Autism spectrum disorder subgroups defined in the present study showed a significant difference in the speech-ABR at preschool age. The ASD-T group exhibited age-appropriate subcortical auditory processing function. In contrast, the ASD-A group showed the latency of speech-ABR waves to be longer and/or the amplitude to be smaller compared with those in the TD group and ASD-T group. Besides, ASD subtypes showed a significant difference in language but not in other aspects or symptom severity. Consistent with our previous research showing that the speech-ABR is related to language ability (Chen et al., 2019), children with an efficient speech-ABR had better language ability. Our study indicated that the speech-ABR could be a clinical-assessment tool to predict the language ability of ASD children at preschool age. Combined with findings that early language ability is an important predictive factor for later outcomes of ASD (Szatmari et al., 2010; Tager-Flusberg and Kasari, 2013), ASD children with a normal speech-ABR may have a better outcome compared with abnormal ones. Taken together, these data suggest that auditory brainstem function not only has a crucial role in language, but also in the long-term outcome of ASD children.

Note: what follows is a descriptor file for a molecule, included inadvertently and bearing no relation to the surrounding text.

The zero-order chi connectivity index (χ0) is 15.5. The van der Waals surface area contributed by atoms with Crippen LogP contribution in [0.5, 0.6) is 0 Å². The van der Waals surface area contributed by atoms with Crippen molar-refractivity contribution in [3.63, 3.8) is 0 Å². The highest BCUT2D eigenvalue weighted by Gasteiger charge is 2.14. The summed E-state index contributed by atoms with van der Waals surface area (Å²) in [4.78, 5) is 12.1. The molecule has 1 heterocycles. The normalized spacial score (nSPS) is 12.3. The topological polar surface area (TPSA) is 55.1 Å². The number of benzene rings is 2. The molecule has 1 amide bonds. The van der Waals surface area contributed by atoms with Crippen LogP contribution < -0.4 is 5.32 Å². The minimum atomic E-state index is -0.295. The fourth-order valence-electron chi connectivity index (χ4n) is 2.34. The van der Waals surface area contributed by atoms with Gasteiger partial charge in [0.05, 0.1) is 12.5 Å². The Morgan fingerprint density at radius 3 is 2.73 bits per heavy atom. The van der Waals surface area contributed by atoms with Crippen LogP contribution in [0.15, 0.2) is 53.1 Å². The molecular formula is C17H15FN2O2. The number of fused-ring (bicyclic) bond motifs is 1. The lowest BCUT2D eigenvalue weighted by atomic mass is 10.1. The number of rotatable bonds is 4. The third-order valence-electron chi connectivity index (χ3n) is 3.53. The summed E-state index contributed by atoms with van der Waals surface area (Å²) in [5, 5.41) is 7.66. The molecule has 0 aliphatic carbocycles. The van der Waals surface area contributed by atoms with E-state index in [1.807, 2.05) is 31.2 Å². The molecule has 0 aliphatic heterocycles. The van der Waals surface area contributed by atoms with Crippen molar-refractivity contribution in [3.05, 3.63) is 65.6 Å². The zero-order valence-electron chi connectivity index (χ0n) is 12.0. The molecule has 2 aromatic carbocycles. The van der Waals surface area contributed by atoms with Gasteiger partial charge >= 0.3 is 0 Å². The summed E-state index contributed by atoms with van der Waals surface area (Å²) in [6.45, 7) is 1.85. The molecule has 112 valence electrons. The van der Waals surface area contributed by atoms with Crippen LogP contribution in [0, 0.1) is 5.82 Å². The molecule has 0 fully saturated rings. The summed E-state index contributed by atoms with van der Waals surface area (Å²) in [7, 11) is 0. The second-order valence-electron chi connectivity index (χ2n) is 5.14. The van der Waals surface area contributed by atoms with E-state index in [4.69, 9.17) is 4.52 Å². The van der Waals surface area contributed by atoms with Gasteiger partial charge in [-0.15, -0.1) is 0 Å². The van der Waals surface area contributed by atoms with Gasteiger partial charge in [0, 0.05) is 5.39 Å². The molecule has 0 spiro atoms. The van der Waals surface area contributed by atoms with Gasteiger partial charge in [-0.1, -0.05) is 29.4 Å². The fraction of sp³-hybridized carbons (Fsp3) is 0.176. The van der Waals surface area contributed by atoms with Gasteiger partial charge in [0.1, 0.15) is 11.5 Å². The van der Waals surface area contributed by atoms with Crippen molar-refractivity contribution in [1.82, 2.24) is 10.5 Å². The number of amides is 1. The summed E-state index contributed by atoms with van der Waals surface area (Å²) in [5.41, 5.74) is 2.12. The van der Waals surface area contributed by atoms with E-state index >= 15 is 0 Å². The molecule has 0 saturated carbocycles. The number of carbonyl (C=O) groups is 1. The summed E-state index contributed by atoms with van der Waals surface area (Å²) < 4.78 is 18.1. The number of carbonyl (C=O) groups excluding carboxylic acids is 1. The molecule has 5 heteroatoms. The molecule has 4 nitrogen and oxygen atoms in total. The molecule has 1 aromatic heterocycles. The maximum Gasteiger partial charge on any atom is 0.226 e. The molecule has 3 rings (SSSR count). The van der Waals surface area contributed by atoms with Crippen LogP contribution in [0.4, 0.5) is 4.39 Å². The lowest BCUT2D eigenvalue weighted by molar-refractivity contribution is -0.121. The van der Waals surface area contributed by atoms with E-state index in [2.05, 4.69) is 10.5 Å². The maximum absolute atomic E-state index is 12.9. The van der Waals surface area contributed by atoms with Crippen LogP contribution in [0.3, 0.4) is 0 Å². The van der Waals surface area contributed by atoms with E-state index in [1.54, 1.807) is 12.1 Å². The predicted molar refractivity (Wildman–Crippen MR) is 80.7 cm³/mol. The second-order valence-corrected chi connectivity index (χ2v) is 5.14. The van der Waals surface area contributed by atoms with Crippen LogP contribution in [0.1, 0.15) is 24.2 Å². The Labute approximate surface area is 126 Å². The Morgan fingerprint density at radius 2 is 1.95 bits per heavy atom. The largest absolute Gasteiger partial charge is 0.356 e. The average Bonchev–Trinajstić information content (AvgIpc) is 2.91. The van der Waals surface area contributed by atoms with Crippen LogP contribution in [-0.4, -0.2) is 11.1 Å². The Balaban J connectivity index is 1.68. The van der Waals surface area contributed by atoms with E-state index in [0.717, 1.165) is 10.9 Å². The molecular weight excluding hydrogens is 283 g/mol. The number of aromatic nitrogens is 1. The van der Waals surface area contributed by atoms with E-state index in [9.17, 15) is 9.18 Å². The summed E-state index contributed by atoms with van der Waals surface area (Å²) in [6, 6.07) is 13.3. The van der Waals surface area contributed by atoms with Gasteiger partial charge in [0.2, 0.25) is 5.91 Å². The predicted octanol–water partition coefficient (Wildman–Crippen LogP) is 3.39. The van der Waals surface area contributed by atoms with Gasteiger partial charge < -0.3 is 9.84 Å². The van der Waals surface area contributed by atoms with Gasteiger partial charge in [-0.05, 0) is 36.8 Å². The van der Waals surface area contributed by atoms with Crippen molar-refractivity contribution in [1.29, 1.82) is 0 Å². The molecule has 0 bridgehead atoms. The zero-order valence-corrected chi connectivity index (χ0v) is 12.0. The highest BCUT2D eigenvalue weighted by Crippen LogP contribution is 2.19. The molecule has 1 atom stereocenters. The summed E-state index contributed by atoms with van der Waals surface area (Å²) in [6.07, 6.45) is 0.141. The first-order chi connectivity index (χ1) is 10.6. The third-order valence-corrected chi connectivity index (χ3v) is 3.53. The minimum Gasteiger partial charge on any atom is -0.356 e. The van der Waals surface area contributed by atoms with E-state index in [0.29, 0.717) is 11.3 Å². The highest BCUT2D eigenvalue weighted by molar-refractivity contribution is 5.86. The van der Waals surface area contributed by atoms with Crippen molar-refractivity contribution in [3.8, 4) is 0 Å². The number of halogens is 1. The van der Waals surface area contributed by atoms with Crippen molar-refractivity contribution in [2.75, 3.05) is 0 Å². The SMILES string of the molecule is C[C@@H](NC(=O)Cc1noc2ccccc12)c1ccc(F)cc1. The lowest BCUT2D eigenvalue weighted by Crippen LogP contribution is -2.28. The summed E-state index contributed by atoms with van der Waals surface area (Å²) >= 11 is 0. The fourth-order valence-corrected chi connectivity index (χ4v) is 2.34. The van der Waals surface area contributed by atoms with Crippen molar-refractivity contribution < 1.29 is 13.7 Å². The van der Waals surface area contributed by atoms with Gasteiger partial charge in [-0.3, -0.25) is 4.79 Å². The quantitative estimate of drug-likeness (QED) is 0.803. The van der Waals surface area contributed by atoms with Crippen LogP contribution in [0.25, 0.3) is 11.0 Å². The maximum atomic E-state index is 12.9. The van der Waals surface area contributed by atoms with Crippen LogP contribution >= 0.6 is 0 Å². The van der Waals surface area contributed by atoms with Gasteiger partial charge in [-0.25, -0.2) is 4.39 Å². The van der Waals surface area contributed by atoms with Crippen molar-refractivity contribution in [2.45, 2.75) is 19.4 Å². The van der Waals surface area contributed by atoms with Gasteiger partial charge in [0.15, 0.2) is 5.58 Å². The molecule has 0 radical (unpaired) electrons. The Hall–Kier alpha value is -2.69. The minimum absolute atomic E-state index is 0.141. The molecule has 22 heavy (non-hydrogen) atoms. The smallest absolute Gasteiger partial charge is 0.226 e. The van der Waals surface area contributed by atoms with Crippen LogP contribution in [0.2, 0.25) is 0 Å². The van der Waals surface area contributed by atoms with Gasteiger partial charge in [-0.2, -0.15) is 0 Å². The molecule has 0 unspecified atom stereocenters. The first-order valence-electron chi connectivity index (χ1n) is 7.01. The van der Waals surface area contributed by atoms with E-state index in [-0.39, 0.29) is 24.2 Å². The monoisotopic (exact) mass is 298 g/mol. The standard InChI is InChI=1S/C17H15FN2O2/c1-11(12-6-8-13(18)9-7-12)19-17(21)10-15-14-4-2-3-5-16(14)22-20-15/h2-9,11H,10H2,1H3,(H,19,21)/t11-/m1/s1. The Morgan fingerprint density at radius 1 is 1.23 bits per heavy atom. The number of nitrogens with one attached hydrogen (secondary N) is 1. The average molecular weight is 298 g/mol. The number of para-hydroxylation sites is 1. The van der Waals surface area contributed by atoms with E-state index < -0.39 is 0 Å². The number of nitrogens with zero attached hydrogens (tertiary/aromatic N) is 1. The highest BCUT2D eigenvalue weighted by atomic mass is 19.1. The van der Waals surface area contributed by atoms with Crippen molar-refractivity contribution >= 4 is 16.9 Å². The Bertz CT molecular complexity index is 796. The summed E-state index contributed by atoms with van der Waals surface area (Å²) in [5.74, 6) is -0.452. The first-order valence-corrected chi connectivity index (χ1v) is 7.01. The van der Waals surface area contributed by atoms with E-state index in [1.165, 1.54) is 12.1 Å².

We found differences in brain structure not only between TD children and ASD children, but also among ASD subtypes. Consistent with other studies, we found an aberrant cortical structure in ASD children, including cortical thickness, surface area, and cortical volume (Blackmon et al., 2016; Patriquin et al., 2016). Besides, differences in the local gyrification index were observed only between ASD subtypes and TD, and not ASD and TD. Combined with contradictory results in the neuroimaging of ASD (Pua et al., 2017), ASD may be composed of different subtypes which exist differences in brain anatomy. Hence, comparison of ASD and TD before correct differentiation of subtypes will lead to unstable and unrepeatable research results.